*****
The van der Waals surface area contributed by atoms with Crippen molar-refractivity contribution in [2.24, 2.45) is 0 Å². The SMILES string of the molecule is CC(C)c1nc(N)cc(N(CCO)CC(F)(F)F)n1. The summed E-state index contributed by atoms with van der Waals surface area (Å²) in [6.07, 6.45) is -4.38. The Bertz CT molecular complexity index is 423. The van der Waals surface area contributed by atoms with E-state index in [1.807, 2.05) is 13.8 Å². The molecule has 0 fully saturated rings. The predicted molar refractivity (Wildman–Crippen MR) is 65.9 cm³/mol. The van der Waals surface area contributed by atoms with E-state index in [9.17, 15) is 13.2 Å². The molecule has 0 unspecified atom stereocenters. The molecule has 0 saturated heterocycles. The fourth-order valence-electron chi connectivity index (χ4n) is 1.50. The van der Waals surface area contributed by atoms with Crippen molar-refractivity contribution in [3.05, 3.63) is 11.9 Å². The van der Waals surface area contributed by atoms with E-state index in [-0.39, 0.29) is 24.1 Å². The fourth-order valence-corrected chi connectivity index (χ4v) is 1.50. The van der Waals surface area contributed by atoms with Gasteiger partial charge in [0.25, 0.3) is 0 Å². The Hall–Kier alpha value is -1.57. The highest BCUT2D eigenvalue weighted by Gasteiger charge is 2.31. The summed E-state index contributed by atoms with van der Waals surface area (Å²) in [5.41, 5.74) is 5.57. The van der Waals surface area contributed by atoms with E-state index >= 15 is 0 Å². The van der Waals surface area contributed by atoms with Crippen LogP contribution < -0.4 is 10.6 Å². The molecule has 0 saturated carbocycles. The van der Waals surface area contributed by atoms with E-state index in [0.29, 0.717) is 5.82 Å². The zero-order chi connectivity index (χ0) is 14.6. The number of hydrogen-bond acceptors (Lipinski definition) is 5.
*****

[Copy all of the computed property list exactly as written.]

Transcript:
The van der Waals surface area contributed by atoms with Crippen molar-refractivity contribution in [2.24, 2.45) is 0 Å². The SMILES string of the molecule is CC(C)c1nc(N)cc(N(CCO)CC(F)(F)F)n1. The summed E-state index contributed by atoms with van der Waals surface area (Å²) in [6.07, 6.45) is -4.38. The Bertz CT molecular complexity index is 423. The van der Waals surface area contributed by atoms with E-state index in [1.807, 2.05) is 13.8 Å². The molecule has 0 fully saturated rings. The predicted molar refractivity (Wildman–Crippen MR) is 65.9 cm³/mol. The van der Waals surface area contributed by atoms with E-state index in [9.17, 15) is 13.2 Å². The molecule has 0 unspecified atom stereocenters. The molecule has 0 saturated heterocycles. The fourth-order valence-electron chi connectivity index (χ4n) is 1.50. The van der Waals surface area contributed by atoms with Crippen molar-refractivity contribution in [3.05, 3.63) is 11.9 Å². The van der Waals surface area contributed by atoms with E-state index in [-0.39, 0.29) is 24.1 Å². The fourth-order valence-corrected chi connectivity index (χ4v) is 1.50. The van der Waals surface area contributed by atoms with Gasteiger partial charge in [0.25, 0.3) is 0 Å². The Hall–Kier alpha value is -1.57. The highest BCUT2D eigenvalue weighted by Gasteiger charge is 2.31. The summed E-state index contributed by atoms with van der Waals surface area (Å²) in [5.41, 5.74) is 5.57. The van der Waals surface area contributed by atoms with E-state index >= 15 is 0 Å². The van der Waals surface area contributed by atoms with Crippen LogP contribution < -0.4 is 10.6 Å². The molecule has 0 saturated carbocycles. The van der Waals surface area contributed by atoms with E-state index in [0.29, 0.717) is 5.82 Å². The zero-order chi connectivity index (χ0) is 14.6. The number of hydrogen-bond acceptors (Lipinski definition) is 5.